Ralphs Agrees to $70M Settlement in Labor Fraud Case

July 6, 2006 (PLANSPONSOR.com) - Ralphs Grocery Company has reached a settlement with the US Attorney's Office for the Central District of California on charges that it improperly hired locked-out workers during a labor dispute in 2003 and 2004.

A press release from The Kroger Company, Ralphs corporate parent, says Ralphs will plead guilty to five of the 53-count indictment returned against it by a federal grand jury last December (See Federal Grand Jury Indicts Ralphs in Labor Fraud Scheme ). The five counts include violating Social Security and Internal Revenue Service record keeping laws, violating ERISA reporting laws, identity fraud and one count of conspiracy to violate federal law.

In addition, Ralphs has agreed to pay a fine of $20 million to the government and to create a $50 million restitution fund that will be used to pay restitution to Ralphs’ employees who were locked out during the labor dispute and to reimburse the unions for lock out benefits paid to Ralphs’ employees. According to the release, the company will also be placed on probation for three years.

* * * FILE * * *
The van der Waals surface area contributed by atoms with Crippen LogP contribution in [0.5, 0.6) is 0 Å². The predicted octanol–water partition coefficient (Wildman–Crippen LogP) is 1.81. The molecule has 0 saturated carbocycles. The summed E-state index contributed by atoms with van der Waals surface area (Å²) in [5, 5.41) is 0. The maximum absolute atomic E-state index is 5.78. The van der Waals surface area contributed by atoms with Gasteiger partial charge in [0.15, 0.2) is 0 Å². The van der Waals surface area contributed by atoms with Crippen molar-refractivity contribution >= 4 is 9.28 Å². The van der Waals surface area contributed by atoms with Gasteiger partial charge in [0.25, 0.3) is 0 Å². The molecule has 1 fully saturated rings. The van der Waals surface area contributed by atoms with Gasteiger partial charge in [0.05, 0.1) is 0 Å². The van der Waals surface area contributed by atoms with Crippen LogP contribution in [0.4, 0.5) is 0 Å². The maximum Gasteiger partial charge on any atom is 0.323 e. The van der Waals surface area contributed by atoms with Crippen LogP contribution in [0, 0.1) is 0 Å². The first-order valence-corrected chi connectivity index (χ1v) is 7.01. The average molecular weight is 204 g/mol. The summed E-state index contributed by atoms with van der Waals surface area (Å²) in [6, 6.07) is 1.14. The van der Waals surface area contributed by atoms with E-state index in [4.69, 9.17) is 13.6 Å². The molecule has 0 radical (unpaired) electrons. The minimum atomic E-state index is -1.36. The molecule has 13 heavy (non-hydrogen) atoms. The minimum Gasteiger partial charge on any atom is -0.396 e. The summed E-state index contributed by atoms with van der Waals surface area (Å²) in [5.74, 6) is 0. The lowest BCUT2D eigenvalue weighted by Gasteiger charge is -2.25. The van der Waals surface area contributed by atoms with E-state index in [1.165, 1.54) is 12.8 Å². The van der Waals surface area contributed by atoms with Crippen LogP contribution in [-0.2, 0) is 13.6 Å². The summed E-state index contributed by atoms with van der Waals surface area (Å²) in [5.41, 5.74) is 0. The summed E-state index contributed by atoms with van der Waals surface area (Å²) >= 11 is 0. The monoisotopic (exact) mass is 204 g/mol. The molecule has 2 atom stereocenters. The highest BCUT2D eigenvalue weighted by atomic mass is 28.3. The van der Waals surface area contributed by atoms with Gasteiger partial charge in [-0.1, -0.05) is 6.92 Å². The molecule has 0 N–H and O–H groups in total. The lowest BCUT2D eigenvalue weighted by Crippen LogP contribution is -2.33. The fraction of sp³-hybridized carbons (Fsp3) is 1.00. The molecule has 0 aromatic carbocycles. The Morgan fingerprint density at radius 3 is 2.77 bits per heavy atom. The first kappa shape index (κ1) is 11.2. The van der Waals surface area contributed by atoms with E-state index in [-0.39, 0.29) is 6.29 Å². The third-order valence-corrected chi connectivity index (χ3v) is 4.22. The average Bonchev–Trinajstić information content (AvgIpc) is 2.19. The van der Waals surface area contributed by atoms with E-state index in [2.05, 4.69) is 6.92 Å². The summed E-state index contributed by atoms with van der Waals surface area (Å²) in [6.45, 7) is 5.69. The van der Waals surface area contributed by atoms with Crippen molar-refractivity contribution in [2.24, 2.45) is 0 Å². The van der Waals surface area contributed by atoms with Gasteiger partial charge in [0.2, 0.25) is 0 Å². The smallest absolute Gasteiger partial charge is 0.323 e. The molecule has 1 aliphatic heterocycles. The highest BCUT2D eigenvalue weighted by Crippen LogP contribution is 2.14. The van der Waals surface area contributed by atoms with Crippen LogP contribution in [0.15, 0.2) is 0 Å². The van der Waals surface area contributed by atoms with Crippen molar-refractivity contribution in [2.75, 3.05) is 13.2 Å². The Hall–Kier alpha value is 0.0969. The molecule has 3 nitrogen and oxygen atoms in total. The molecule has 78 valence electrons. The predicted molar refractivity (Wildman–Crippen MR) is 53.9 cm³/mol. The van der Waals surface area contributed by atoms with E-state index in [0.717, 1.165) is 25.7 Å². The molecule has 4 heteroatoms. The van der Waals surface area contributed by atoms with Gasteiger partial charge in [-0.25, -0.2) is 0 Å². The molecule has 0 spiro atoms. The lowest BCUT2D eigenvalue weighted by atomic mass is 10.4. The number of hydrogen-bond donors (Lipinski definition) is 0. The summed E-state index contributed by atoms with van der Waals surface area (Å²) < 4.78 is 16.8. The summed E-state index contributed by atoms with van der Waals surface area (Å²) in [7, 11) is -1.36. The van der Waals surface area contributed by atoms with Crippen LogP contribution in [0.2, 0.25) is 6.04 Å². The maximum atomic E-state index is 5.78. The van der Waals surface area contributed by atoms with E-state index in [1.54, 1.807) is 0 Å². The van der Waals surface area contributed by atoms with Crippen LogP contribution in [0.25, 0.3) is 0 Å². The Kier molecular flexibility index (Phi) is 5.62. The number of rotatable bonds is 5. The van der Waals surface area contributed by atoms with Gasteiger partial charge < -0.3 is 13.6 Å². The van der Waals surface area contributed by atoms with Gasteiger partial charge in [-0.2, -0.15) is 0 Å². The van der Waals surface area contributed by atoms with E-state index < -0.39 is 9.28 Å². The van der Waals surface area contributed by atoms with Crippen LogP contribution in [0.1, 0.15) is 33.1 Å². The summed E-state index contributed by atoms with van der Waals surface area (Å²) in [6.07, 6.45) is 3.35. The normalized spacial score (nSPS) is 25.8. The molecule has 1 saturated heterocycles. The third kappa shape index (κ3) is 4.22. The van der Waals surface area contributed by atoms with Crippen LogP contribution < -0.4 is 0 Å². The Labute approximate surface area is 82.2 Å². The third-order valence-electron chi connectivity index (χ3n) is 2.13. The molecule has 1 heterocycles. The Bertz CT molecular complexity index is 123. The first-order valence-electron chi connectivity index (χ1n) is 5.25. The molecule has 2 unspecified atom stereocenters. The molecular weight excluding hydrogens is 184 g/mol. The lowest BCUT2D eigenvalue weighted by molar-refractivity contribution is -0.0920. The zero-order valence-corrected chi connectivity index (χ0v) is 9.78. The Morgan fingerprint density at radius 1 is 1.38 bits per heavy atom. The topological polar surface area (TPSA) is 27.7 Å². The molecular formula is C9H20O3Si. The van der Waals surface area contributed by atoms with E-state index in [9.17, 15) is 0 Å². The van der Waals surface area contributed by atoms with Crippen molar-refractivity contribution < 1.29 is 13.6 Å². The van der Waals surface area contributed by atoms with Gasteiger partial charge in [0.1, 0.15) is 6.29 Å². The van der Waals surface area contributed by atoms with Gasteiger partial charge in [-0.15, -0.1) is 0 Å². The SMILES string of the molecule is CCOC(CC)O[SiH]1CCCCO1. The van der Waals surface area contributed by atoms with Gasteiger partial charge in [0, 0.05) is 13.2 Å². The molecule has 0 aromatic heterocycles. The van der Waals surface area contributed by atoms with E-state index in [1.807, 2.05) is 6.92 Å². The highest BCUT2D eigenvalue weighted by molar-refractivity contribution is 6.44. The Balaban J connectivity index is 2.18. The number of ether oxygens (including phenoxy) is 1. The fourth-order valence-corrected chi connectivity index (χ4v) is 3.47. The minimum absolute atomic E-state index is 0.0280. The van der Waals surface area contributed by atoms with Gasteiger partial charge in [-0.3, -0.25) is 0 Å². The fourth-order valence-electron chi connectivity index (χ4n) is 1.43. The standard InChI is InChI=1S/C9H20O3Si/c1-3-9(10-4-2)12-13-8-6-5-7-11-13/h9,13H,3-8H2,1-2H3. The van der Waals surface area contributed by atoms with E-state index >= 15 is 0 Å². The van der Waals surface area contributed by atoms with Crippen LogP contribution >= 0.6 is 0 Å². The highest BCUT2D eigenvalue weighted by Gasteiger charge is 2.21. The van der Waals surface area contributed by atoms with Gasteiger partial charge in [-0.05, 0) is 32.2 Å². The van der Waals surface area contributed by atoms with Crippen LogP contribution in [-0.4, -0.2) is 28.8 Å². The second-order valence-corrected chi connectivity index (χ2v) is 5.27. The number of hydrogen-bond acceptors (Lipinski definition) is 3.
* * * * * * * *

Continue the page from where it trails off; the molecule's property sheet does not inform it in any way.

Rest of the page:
If the plea agreement is approved by the US District Court for the Central District of California, all remaining counts of the indictment will be dismissed. The plea agreement will also resolve all pending and potential criminal claims against Ralphs related to this matter.

The December indictment alleged the company used false names and Social Security numbers to rehire employees locked out during a labor dispute. Ralphs concealed its illegal rehiring by assigning the employees to stores far from their normal workplaces, moving them from store to store and requiring them to wear name tags bearing their false names.

Additionally, the indictment said Ralphs issued thousands of weekly payroll checks under the false names that rehired workers used and allowed the paychecks to be cashed at Ralphs stores to conceal and promote the ongoing use of false identities.

“We believe in accountability,” said Dave Hirz, Ralphs’ president, in the press release. “Most of our managers followed the law and adhered to company policies. Nonetheless, the illegal hiring of some locked-out employees that occurred at Ralphs during the strike was wrong and we regret that it took place. It was against the law; it was against our Company’s policies; and it violated our core values of honesty, respect and integrity.”